Cache-conscious off-line real-time scheduling for multi-core platforms: algorithms and implementation

Abstract

Most schedulability analysis techniques for multi-core architectures assume a single worst-case execution time (WCET) per task, which is valid in all execution conditions. This assumption is too pessimistic for parallel applications running on multi-core architectures with local instruction or data caches, for which the WCET of a task depends on the cache contents at the beginning of its execution, itself depending on the tasks that were executed immediately before the task under study. In this paper, we propose two scheduling techniques for multi-core architectures equipped with local instruction and data caches. The two techniques schedule a parallel application modeled as a task graph, and generate a static partitioned non-preemptive schedule, that takes benefit of cache reuse between pairs of consecutive tasks. We propose an exact method, using an integer linear programming formulation, as well as a heuristic method based on list scheduling. The efficiency of the techniques is demonstrated through an implementation of these cache-conscious schedules on a real multi-core hardware: a 16-core cluster of the Kalray MPPA-256, Andey generation. We point out implementation issues that arise when implementing the schedules on this particular platform. In addition, we propose strategies to adapt the schedules to the identified implementation factors. An experimental evaluation reveals that our proposed scheduling methods significantly reduce the length of schedules as compared to cache-agnostic scheduling methods. Furthermore, our experiments show that among the identified implementation factors, shared bus contention has the most impact.

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Notes

  1. 1.

    Note that although designed for multi-core platforms, our proposed techniques can also be used on a single core to account for reuse among tasks executing on the same core.

  2. 2.

    For the experiments, M is the sum of all tasks’ WCETs when not reusing cache contents, to ensure that M is greater than the finish time of any task.

  3. 3.

    For the experiments, M is the sum of the worst-case execution time of all tasks adjusted for worst-case shared bus contention. Specifically, the total number of memory requests that interfere with the execution of \(\tau _j\) is equal to \(MR_{\tau _j} * (|c| - 1)\), where |c| is the number of cores to which tasks are assigned. This ensures M will be greater than the finish time of any task.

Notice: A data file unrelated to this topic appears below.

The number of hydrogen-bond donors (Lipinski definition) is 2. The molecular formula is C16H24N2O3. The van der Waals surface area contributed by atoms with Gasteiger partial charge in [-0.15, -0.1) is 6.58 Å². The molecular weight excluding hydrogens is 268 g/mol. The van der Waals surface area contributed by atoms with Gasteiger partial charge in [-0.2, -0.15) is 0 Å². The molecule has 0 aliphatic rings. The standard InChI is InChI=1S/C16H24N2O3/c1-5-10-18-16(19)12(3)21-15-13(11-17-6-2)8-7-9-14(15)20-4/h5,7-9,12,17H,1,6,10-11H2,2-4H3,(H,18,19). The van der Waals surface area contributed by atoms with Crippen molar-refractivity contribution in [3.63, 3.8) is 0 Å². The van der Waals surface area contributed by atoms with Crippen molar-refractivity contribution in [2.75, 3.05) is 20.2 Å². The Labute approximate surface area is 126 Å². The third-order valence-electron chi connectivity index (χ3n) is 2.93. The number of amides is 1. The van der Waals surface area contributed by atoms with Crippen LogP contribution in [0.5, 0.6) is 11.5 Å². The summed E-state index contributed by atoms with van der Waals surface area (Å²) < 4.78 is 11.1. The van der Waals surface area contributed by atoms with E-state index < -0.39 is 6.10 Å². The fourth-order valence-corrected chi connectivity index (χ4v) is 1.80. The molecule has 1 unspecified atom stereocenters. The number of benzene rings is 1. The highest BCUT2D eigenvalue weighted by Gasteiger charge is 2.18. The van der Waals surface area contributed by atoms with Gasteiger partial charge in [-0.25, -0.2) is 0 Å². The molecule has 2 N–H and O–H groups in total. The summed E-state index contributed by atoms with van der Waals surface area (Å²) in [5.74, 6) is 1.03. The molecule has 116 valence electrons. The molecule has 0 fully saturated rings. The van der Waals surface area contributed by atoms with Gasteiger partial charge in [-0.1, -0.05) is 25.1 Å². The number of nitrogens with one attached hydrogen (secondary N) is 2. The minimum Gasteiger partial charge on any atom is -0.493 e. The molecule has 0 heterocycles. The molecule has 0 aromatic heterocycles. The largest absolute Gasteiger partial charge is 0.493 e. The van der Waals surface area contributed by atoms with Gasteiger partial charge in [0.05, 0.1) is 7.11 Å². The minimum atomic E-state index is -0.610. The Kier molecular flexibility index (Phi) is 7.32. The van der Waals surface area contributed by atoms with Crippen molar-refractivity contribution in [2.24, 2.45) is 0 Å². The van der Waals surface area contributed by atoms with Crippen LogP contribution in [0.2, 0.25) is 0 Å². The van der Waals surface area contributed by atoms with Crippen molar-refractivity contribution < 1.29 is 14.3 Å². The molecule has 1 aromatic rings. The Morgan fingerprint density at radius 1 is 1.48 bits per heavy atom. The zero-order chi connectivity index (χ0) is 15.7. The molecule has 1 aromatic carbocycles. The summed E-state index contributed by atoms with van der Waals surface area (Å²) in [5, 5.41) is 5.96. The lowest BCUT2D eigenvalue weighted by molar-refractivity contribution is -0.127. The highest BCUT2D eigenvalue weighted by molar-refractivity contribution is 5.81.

4. 4.

    The rank of a task is defined as the longest path in terms of the number of nodes to reach that task from the entry task.

  5. 5.

    A task \(\tau _j\) can possibly execute after another task \(\tau _i\) if the sequence \(<\tau _i,\tau _j>\) may exist in a valid schedule regarding precedence constraints between tasks. This means that \(\tau _i\) is neither a direct nor indirect successor of \(\tau _j\) in the task graph, i.e. \(\tau _i \in nSucc(\tau _j)\) according to the notation introduced in Table 1.

  6. 6.

    Note that executing T6 directly after T1 on the same core is not a violation of precedence constraints between tasks, provided that tasks T2 to T5 are assigned to another core, and there is an idle time between the end of T1 and the start of T6.

  7. 7.

    With those benchmarks we do not have to modify the code of tasks to have a communication buffer per pair of communicating tasks. It is very costly to modify the code of the other benchmarks for having the same property.

  8. 8.

    Note that the symbol \(WCET_{\tau _j}\) has different meaning with the one used in Sect. 3. Here, \(WCET_{\tau _j}\) is predetermined according to its known execution order.

  9. 9.

    Only 15 out of the 16 cores of the cluster are used in our implementation on the Kalray MPPA, because one core is dedicated to the spawning of the tasks on the cluster cores.

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Acknowledgements

The authors would like to thank Byron Hawkins and anonymous reviewers for their useful comments on this paper. This work was partially funded by European Unions Horizon 2020 research and innovation program under Grant Agreement No. 688131, Project Argo (http://www.argo-project.eu/), and by PIA project CAPACITES (Calcul Parall-le pour Applications Critiques en Temps et Sret), Reference P3425-146781.

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Nguyen, V.A., Hardy, D. & Puaut, I. Cache-conscious off-line real-time scheduling for multi-core platforms: algorithms and implementation. Real-Time Syst 55, 810–849 (2019). https://doi.org/10.1007/s11241-019-09333-z

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Keywords

  • Real-time scheduling
  • Cache-conscious schedules
  • Schedule implementation
  • Multi-core architectures
  • ILP
  • Static list scheduling